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Machine-Age Comedy
     

Machine-Age Comedy

by Michael North
 

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In this latest addition to Oxford's Modernist Literature & Culture series, renowned modernist scholar Michael North poses fundamental questions about the relationship between modernity and comic form in film, animation, the visual arts, and literature. Machine-Age Comedy vividly constructs a cultural history that spans the entire twentieth century, showing how

Overview

In this latest addition to Oxford's Modernist Literature & Culture series, renowned modernist scholar Michael North poses fundamental questions about the relationship between modernity and comic form in film, animation, the visual arts, and literature. Machine-Age Comedy vividly constructs a cultural history that spans the entire twentieth century, showing how changes wrought by industrialization have forever altered the comic mode. With keen analyses, North examines the work of a wide range of artists—including Charlie Chaplin, Walt Disney, Marcel Duchamp, Samuel Beckett, and David Foster Wallace—to show the creative and unconventional ways the routinization of industrial society has been explored in a broad array of cultural forms. Throughout, North argues that modern writers and artists found something inherently comic in new experiences of repetition associated with, enforced by, and made inevitable by the machine age. Ultimately, this rich, tightly focused study offers a new lens for understanding the devlopment of comedic structures during periods of massive social, political, and cultural change to reveal how the original promise of modern life can be extracted from its practical disappointment.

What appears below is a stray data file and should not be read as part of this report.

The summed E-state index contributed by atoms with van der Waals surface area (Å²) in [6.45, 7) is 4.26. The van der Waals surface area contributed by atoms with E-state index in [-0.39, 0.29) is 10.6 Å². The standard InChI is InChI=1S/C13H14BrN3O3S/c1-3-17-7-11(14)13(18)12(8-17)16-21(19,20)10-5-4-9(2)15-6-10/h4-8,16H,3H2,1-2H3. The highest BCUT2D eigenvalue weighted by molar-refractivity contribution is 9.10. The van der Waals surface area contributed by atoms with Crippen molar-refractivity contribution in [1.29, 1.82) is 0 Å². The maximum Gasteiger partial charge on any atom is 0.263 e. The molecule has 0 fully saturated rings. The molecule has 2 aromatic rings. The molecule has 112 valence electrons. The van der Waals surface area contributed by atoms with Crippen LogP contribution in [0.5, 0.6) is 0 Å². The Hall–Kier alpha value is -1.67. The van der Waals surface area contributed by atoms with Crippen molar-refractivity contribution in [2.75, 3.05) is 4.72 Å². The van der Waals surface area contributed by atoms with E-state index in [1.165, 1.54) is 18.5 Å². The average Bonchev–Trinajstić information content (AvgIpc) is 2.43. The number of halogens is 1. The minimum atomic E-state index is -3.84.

Editorial Reviews

From the Publisher
"[E]rudite, playful, and challenging.... Machine-Age Comedy is an intriguing book, a mosaic of ideas, connecting a diverse group of twentieth-century artists through their fascination with the mechanical." —Film Quarterly

"Machine-Age Comedy makes a strong, original historical argument about the cultural ramifications of modern technologies; it intervenes sharply and persuasively in the field of humor theory; and it offers, by way of support for its historical and theoretical arguments, a series of dazzling, witty, and clear-headed readings of modernist films and novels. It's a terrific book." —James English, University of Pennsylvania

"Michael North is one of our most original and insightful interpreters of modernist culture. 'Analyses of humor are not usually very funny,' the reader is warned at the outset, but North's readings and interpretations succeed in being consistently vivid, surprising and illuminating." —Laura Marcus, University of Edinburgh

Product Details

ISBN-13:
9780195381221
Publisher:
Oxford University Press, USA
Publication date:
12/19/2008
Series:
Modernist Literature and Culture Series
Pages:
232
Product dimensions:
6.30(w) x 9.30(h) x 0.80(d)

Meet the Author

Michael North is Professor of English at the University of California, Los Angeles. He is the author of numerous publications, including Camera Works; Reading 1922; and The Dialect of Modernism

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